Thursday, October 1, 2015

Why the Pope's Meeting with Kim Davis Is the Last Straw for Me: With Commentary on Father James Martin's "Points to Keep in Mind" About the Meeting

Several days back, I received an email from America Magazine asking me to contribute financial support to America as a member of the America community. Something to that effect: I don't have the email any longer, and so can't quote it word for word.

I actually kept the email in my inbox for a while, toying with the notion of sending a reply to explain to the folks running the America show why I can't find it in my heart to contribute to them, and am more than a little surprised to find I belong to the America community. And then I decided that I'd simply be throwing good words — the fruit of my mind, heart, and soul, since those are the kinds of words I try to speak — to the wind, if I wrote the folks running the America show.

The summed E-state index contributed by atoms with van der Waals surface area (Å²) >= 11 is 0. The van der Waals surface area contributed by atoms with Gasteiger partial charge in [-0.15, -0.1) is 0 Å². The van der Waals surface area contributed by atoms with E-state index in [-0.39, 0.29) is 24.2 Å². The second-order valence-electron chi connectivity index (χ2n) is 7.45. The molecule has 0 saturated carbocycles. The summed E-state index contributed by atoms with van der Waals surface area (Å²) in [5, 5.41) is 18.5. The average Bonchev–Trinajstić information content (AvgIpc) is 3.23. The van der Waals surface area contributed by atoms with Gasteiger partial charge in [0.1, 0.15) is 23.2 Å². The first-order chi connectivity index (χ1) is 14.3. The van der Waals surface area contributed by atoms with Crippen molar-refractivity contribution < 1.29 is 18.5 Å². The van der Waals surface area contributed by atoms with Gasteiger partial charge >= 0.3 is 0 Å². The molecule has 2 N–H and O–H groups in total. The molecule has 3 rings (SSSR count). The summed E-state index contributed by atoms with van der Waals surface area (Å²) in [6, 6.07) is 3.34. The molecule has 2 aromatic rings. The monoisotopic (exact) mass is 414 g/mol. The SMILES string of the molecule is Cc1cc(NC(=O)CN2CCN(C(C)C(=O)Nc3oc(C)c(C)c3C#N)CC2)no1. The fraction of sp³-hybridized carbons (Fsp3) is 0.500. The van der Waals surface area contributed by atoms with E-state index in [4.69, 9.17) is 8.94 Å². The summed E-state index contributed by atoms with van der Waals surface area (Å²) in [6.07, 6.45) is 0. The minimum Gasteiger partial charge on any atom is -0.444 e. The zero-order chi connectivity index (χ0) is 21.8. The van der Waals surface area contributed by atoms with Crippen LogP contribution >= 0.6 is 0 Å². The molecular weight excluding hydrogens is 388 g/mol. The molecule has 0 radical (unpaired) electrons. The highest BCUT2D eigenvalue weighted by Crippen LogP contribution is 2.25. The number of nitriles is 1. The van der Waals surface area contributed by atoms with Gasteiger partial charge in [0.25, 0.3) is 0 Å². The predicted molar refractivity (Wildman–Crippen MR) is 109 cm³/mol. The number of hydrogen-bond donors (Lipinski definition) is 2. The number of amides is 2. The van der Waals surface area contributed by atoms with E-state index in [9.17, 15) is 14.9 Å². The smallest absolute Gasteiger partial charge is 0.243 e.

They haven't been willing to give me a hearing in the past. Why would they choose to behave differently now — because of Pope Francis?

I stopped several years ago leaving any comments at the America site, and then I stopped reading America at all, dropped it from my bookmark list for daily reading. Why did I do this?

First, I was very deeply disappointed when, on at least one occasion (more than one, if I recall correctly), I left comments at articles written by Father James Martin, responding in the best way I knew how to people who were, to my way of thinking, attacking me and other LGBT people while claiming a Catholic warrant for such attacks — and my comments were deleted.